When I was very young I had what would today be called an IEP (individualized education program -- they vary by need, but mine mostly consisted of handing me a book, leaving me either alone or alone with a tutor to learn what was in it, and then handing me the next book when I finished that one), which was unfortunately dropped when I changed schools. I can pinpoint the exact moment when I stopped giving a shit about how I did in school, and it was when I realized that they were no longer going to reward me for learning something by teaching me something else. And were in fact going to yell at me if I asked questions about stuff we hadn't  yet gotten to in the book. The only two language classes I have ever done poorly in were Arabic and Navajo in college. The Navajo instructor had been poached from teaching kindergarteners on the reservation, knew nothing about linguistics as either an art or a science, and insisted on teaching everything by rote; the Arabic teacher meant well, but was dedicated to following our textbook, which did not use a romanization system, taught the alphabet two letters at a time, gave no grammar at all until the alphabet was done, and wanted us to learn set phrases strictly aurally while refusing at any point to write out any word that contained letters we didn't yet know. Unfamiliar speech is hash to me until I see how it's written -- on particularly bad days, sometimes familiar languages turn into noise as well -- so both of these were hellish disasters.

(The Arabic class was also at 9am. I signed up for it anyway, because I really wanted to learn a Semitic language, and I probably would have been fine despite how much time I spent not attending if it had been taught like my other ones were, i.e., with written examples and grammar. I also failed to attend my German courses a fair amount, despite liking both the class and the teachers. Somewhere around the end of the first quarter of 101, someone asked me how long I'd lived in Germany. I've never been.)

The problem of losing things if I don't get them tied to other things quickly enough is persistent and I assume it'll be lifelong. I compensate largely by front-loading a huge amount of information when I'm learning something on my own, and by taking unfair advantage of a memory that is eidetic in several different modes. (The eidetic memory still doesn't help with unconnected ends. Mine works not by remembering individual details, but by 'snapshotting' a huge amount of unsorted context, through which I can sift for what I want. I can't search it for things I don't consciously remember anything about -- it would be like trying to Google for something without knowing any related search terms.) I don't think any of this would be a problem in graduate school, which is by nature a bunch of interconnected work within a specific area of study, but it was murder when I was taking the usual undergraduate crap, plus I was still dealing with my family at the time. Protip: When the university counselor decides to alert you to the fact that you can be declared independent for FAFSA purposes on the basis that having to bully tax information out of your parents every year is detrimental to your mental health, you probably ought to listen.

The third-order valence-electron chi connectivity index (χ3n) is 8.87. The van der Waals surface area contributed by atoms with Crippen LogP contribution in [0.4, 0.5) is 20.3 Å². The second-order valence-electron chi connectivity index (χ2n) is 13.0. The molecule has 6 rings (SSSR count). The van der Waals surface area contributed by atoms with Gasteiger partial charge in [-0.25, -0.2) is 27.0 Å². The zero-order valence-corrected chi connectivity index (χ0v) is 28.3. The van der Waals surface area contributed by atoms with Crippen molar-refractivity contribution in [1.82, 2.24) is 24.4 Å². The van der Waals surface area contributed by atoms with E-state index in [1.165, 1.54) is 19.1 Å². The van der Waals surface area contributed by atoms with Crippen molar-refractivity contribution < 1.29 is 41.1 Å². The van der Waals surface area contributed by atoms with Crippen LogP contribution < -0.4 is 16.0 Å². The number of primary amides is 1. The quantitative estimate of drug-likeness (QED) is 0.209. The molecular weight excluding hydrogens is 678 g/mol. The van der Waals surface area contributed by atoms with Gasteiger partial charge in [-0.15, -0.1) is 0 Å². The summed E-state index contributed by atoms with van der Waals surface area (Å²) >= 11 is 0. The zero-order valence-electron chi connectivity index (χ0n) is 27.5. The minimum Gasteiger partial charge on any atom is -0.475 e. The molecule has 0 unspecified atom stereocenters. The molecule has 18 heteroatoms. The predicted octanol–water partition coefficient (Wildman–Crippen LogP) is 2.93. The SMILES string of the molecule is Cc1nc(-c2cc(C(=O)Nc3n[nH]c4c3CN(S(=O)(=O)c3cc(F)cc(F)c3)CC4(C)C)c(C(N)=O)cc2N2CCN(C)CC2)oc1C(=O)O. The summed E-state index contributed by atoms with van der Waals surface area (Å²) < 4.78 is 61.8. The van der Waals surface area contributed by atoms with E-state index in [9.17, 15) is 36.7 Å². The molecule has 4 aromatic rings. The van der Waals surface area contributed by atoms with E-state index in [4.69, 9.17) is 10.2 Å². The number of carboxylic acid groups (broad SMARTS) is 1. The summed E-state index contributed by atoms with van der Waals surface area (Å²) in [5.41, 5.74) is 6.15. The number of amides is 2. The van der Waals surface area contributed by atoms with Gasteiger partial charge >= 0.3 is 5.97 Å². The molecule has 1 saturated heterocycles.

On the other hand, I have a hard enough time remembering to open my snailmail as it is. There's never anything pleasant in it that doesn't come packed in an Amazon box. I can't imagine that getting any better if I'm also dreading a rejection letter from MIT. I do try to not drive myself crazy on purpose.